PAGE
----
Everything is connected to the internet these days.
Even a $400 juicer. And that has made it possible for us to go shopping in our pajamas at any time of day or night and to do our banking without waiting in line to interact with a human teller. But implicit in accessing any of those services is an understanding that the information we share in those transactions will remain secure. But unfortunately, that’s often not the case.
The same networks that have made such conveniences possible are also used by cyber crooks looking to rip us off from thousands of miles away. And as their methods have gotten increasingly sophisticated, it’s become much more difficult to thwart them. This is especially an issue for financial services firms, which have sensitive information for thousands or even millions of individuals in their data centers.
There have been dozens of well-publicized security breaches this year affecting millions of people.
Most have been considerably smaller than the WannaCry ransomware attack in May that affected corporations and government agencies in 99 countries. (And sometimes the danger comes not from criminal intent but from carelessness as in the case of the Republican consulting firm which left personal information on 198 million voters exposed on Amazon Web Services for two weeks in June.)
Like most people these days I bank and invest online, so to get an idea of what is being done to protect both financial services firms and their clients I recently took part in a webinar, Cybersecurity and the New Definition of ‘Adequate’ put on by Kurtosys and featuring Rich Bolstridge, Chief Strategist, Financial Services, at Akamai Technologies.
Akamai’s research found that the average cyberattack costs banks and financial services firms $1.5 million, in lost revenue, technical support, operational disruption and lost productivity. Not to mention the reputational damage, operational disruption and added burden of remaining in compliance with the rules set by various federal and state regulators.
The webinar provided a lot of technical detail, but I’m not a tech guy, so I’ll just touch on some of the highlights here. The threats include not just the familiar dedicated denial of service (DDoS) attacks, but also credential abuse, account takeover and fraudulent money movement. The techniques that cyber crooks use are evolving rapidly and defenses that were state-of-the-art just three years ago are probably inadequate today.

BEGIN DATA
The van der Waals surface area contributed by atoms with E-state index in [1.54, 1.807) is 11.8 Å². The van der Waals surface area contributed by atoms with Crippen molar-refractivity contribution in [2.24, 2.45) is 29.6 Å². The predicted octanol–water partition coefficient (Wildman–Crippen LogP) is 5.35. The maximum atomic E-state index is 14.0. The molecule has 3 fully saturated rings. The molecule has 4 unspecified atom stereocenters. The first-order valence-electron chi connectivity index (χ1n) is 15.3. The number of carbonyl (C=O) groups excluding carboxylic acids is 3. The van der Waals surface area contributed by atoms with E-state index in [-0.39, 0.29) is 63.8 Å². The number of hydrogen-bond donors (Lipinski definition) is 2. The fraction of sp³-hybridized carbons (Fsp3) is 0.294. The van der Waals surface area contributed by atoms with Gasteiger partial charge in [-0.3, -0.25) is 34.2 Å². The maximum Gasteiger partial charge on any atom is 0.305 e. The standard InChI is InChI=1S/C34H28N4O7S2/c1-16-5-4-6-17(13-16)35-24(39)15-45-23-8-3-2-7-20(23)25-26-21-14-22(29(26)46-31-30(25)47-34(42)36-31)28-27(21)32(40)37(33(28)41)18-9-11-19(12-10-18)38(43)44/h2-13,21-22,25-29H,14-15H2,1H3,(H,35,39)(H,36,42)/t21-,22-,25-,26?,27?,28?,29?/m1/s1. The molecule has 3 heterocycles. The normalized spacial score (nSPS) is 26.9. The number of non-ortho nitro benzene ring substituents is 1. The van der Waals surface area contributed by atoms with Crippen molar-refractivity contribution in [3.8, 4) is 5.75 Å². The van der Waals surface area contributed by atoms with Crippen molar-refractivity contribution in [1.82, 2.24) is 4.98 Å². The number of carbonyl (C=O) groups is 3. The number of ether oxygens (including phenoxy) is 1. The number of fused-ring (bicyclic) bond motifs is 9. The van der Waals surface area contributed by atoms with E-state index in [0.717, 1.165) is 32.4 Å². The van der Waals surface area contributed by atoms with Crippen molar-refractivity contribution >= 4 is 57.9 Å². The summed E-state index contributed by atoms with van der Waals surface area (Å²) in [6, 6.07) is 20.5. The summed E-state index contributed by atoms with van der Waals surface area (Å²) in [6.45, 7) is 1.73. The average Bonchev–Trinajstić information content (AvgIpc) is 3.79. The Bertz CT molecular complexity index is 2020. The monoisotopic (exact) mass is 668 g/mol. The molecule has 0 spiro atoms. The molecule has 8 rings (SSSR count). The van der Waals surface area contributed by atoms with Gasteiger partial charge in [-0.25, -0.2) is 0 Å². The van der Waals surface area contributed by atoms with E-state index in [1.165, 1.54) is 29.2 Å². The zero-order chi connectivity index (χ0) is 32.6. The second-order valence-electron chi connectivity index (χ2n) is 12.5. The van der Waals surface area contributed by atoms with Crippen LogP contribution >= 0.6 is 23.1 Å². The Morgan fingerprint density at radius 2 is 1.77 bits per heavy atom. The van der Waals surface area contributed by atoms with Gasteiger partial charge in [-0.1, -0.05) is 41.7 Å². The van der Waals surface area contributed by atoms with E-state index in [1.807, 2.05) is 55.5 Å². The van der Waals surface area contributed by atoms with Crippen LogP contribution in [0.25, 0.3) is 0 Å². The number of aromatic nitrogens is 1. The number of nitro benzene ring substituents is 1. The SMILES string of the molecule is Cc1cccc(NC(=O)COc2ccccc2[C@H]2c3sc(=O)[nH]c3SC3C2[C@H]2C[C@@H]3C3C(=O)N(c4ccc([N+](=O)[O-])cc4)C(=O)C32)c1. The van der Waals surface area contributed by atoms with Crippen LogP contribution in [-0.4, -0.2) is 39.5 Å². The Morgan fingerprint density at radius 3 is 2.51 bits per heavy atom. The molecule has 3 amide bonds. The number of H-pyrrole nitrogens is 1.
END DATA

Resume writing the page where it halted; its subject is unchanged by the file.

The biggest problem facing financial firms is that the size of the attacks has grown exponentially. Prior to 2016 most attacks were around 100Gbps (gigabytes per second), but then they jumped to 300Gbps and almost doubled by the end of the year. Attacks at the rate of 600Gbps are becoming common, and Bolstridge says not even the world’s largest banks have systems that can handle that kind of volume.
What’s making this possible? Bots.
A few years ago defensive systems could identify IP addresses that made multiple attempts to access their systems, but now as many as 75% of these addresses are only used for one day, so such defenses become ineffective. And now with the Internet of Things, like the aforementioned juicer, bots can hijack seemingly innocuous devices and use them in attacks against major institutions.
We haven’t gotten to the point yet where the bots, like Skynet in The Terminator franchise, are taking over and like any tool, bots are neither good nor bad on their own. It’s how they are used. They make search engines work and allow financial sites, like Mint, to aggregate all our financial accounts for easier management. But they can also be used to compromise various devices and gadgets from the internet of things that connect online, in addition to computers.
Old-fashioned firewalls are no longer adequate to handle the volume or types of attacks that cyber crooks are using these days. Just as data storage has moved from hard drives to the Cloud, so must security.
Bolstridge concluded the webinar by noting that cybersecurity for financial firms is only going to get more challenging. Not just from the volume and types of attacks, but also from regulators who are demanding that financial firms protect their clients and their data. For financial services firms that means allocating more resources to maintain security controls, accompanied by ongoing upgrades and investment.
It won’t be easy and it won’t be cheap. But what else can banks and brokerage firms do? They certainly need to have a crisis plan in place to meet a cyberattack occurs. If they can’t protect clients’ most sensitive information, they’re likely to move their assets to a provider who will.
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